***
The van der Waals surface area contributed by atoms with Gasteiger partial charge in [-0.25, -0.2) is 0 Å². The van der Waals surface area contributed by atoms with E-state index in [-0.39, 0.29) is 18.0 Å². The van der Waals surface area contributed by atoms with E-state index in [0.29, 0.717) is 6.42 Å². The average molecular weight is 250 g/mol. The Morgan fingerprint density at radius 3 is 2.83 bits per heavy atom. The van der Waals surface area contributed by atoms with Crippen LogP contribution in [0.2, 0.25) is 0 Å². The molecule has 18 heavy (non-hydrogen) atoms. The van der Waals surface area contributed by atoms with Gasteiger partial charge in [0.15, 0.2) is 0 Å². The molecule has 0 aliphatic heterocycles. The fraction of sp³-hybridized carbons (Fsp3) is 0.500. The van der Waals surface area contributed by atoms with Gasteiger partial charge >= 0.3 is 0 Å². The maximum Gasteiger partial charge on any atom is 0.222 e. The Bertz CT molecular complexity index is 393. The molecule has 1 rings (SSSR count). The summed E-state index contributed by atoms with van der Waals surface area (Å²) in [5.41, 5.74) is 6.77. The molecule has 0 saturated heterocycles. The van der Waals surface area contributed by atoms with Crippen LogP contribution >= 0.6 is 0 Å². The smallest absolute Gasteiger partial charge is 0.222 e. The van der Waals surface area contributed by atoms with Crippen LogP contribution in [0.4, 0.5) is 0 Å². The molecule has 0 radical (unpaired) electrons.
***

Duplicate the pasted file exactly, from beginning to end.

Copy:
The van der Waals surface area contributed by atoms with Gasteiger partial charge in [-0.25, -0.2) is 0 Å². The van der Waals surface area contributed by atoms with E-state index in [-0.39, 0.29) is 18.0 Å². The van der Waals surface area contributed by atoms with E-state index in [0.29, 0.717) is 6.42 Å². The average molecular weight is 250 g/mol. The Morgan fingerprint density at radius 3 is 2.83 bits per heavy atom. The van der Waals surface area contributed by atoms with Crippen LogP contribution in [0.2, 0.25) is 0 Å². The molecule has 18 heavy (non-hydrogen) atoms. The van der Waals surface area contributed by atoms with Gasteiger partial charge in [0.15, 0.2) is 0 Å². The molecule has 0 aliphatic heterocycles. The fraction of sp³-hybridized carbons (Fsp3) is 0.500. The van der Waals surface area contributed by atoms with Gasteiger partial charge >= 0.3 is 0 Å². The maximum Gasteiger partial charge on any atom is 0.222 e. The Bertz CT molecular complexity index is 393. The molecule has 1 rings (SSSR count). The summed E-state index contributed by atoms with van der Waals surface area (Å²) in [5.41, 5.74) is 6.77. The molecule has 0 saturated heterocycles. The van der Waals surface area contributed by atoms with Crippen LogP contribution >= 0.6 is 0 Å². The smallest absolute Gasteiger partial charge is 0.222 e. The van der Waals surface area contributed by atoms with Crippen LogP contribution in [0.4, 0.5) is 0 Å². The molecule has 0 radical (unpaired) electrons.